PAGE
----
Whether your interest is recent or long-simmering, asking someone out on a date remains among the more stressful experiences in life. Fear of rejection can keep you from getting to know someone better, and may also stifle your chances of developing a serious relationship. Practicing your approach ahead of time can help you pick out any flaws, as well as build your confidence before the big day.
Pick a time and place for your coffee date before you approach a prospective date. This shows her that you are serious about the date, and it takes the pressure off her to plan the date for you, according to the Emily Post Institute. You might ask her out by saying, "I've heard you say great things about that new coffee shop. I was hoping I could try it out with you on Friday night."
Mention that you are going to get coffee, and invite him to join you, advises social psychologist Jeremy Nicholson in the "Psychology Today" article "5 Ways to Indirectly Ask for a Date." This less direct method of asking someone out can help both of you feel more at ease during the conversation because it feels more casual. For example, you might say, "I was going out for coffee tomorrow night. Would you want to come along?"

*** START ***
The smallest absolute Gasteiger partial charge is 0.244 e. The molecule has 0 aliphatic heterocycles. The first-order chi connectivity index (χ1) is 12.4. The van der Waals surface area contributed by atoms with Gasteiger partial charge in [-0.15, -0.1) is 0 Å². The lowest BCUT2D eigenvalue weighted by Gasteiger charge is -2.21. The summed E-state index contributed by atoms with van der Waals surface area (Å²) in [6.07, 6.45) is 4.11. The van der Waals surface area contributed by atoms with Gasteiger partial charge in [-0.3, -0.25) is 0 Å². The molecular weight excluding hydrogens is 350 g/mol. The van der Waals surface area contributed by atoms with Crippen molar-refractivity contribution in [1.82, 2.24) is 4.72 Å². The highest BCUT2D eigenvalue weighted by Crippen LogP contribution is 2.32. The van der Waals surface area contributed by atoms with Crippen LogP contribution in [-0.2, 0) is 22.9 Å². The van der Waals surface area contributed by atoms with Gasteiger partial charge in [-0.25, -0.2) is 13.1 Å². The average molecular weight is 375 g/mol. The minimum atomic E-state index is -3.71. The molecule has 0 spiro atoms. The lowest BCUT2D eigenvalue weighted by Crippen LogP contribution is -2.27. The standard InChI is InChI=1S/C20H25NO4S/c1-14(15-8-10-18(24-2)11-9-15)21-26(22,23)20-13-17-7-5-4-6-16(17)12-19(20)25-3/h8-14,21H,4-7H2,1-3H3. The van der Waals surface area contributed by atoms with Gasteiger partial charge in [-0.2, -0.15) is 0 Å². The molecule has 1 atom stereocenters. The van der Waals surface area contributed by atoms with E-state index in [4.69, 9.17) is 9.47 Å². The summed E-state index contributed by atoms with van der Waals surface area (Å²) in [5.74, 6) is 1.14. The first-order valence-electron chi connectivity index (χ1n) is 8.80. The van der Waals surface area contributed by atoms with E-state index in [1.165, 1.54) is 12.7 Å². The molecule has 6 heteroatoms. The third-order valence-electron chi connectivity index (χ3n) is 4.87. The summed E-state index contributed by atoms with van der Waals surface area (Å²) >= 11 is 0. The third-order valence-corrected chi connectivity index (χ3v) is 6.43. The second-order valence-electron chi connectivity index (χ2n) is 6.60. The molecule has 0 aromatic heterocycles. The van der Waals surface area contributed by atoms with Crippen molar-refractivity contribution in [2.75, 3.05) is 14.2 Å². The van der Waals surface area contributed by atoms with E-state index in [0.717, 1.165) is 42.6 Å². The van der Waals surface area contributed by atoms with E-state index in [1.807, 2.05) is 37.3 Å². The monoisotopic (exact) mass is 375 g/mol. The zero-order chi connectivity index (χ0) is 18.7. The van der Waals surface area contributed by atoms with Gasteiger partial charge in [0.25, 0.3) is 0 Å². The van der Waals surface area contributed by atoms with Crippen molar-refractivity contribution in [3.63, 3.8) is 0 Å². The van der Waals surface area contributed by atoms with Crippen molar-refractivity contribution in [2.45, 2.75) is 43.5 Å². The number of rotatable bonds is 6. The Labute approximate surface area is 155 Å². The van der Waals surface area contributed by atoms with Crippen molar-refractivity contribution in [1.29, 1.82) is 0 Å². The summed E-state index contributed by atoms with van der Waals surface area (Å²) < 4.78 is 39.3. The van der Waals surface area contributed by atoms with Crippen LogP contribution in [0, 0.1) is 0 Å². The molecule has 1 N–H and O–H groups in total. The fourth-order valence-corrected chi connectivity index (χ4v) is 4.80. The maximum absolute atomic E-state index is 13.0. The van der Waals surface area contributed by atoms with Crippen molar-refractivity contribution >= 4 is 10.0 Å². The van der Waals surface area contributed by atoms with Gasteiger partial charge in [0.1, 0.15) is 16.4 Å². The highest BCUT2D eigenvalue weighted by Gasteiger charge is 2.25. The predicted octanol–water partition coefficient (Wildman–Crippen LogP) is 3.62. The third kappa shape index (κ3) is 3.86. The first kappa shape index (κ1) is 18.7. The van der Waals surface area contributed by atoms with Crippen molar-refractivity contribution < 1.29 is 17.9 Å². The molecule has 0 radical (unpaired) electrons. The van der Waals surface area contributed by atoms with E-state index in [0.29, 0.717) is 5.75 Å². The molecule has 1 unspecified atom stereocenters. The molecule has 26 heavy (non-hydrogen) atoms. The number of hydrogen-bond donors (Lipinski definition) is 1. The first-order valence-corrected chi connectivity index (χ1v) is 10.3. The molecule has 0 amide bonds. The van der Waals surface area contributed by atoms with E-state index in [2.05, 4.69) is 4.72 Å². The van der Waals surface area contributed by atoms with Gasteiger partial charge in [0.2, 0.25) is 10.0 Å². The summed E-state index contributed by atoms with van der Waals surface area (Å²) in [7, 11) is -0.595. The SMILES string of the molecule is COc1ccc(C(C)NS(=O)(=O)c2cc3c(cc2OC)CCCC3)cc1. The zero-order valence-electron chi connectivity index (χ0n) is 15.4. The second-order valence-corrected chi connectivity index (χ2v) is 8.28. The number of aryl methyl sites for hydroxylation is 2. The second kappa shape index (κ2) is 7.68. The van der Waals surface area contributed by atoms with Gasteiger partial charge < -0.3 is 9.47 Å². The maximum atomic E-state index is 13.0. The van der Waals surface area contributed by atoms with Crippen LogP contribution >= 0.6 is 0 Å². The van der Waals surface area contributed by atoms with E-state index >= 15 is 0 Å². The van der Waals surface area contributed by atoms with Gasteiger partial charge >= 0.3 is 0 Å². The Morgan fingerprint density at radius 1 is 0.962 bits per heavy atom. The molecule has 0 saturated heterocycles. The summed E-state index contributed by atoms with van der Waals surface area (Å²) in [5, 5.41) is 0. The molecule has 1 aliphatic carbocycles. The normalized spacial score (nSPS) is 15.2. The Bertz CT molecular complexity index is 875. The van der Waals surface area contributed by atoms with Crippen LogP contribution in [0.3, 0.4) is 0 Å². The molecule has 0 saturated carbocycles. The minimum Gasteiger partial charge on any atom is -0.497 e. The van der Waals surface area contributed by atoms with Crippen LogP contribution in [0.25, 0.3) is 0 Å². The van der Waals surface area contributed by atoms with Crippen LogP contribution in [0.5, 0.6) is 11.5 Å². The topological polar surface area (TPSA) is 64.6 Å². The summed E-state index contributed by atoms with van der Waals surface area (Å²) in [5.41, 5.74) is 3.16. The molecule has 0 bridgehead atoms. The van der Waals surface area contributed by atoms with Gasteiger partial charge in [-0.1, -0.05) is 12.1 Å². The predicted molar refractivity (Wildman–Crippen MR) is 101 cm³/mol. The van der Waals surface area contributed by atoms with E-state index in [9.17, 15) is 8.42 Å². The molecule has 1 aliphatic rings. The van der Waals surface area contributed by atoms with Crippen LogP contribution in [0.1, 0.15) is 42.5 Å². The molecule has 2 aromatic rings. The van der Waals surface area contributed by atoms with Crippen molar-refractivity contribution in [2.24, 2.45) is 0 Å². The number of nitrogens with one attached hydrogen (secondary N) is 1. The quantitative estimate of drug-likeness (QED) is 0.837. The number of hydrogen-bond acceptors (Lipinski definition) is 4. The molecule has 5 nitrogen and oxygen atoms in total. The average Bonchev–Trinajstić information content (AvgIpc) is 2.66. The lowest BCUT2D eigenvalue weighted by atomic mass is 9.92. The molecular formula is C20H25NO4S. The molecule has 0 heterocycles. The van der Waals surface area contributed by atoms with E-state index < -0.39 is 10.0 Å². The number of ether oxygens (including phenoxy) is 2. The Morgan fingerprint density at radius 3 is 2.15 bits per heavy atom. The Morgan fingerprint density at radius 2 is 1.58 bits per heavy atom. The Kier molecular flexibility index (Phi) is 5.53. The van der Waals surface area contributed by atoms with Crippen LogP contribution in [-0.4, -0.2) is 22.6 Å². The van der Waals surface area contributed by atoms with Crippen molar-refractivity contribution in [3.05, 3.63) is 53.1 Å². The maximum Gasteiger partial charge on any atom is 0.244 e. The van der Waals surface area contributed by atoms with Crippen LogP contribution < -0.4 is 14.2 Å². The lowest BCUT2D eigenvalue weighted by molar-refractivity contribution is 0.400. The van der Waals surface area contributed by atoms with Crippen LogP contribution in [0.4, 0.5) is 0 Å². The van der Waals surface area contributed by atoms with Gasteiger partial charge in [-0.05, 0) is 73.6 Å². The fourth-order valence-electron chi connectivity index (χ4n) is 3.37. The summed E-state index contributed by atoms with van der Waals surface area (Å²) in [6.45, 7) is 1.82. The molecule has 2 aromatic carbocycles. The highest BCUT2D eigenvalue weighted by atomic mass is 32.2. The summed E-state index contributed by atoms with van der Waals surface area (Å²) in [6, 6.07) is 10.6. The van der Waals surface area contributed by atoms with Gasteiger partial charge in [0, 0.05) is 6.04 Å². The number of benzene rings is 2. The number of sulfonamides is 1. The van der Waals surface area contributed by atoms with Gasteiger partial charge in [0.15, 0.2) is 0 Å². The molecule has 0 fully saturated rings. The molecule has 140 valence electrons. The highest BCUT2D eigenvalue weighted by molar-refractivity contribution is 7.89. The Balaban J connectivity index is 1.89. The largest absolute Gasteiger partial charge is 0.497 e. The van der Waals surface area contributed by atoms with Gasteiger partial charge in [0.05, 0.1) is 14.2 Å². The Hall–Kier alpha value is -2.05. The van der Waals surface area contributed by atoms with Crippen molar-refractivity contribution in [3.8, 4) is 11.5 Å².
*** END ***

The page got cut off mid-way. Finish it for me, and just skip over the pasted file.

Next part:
Explain the benefits of going out on a coffee date when you do the asking. This can serve as an incentive to say "yes" to your invitation, according to Nicholson. You might say, "I have heard that the new coffee place down the street has great mochas and desserts. If that sounds good to you, maybe we could grab a bite and a drink there tomorrow afternoon."
Invite your date out for coffee as part of a group, including both her friends and your friends. Group outings can relieve pressure and make each of you feel more comfortable during the outing. If you are still getting to know one another, you may each feel safer with familiar people around, according to TwoofUs.org.
- Avoid any manipulative tactics to ask her out on a date. Pressuring her or showing possessiveness or jealousy may ensure that a date never comes to fruition, according to Nicholson.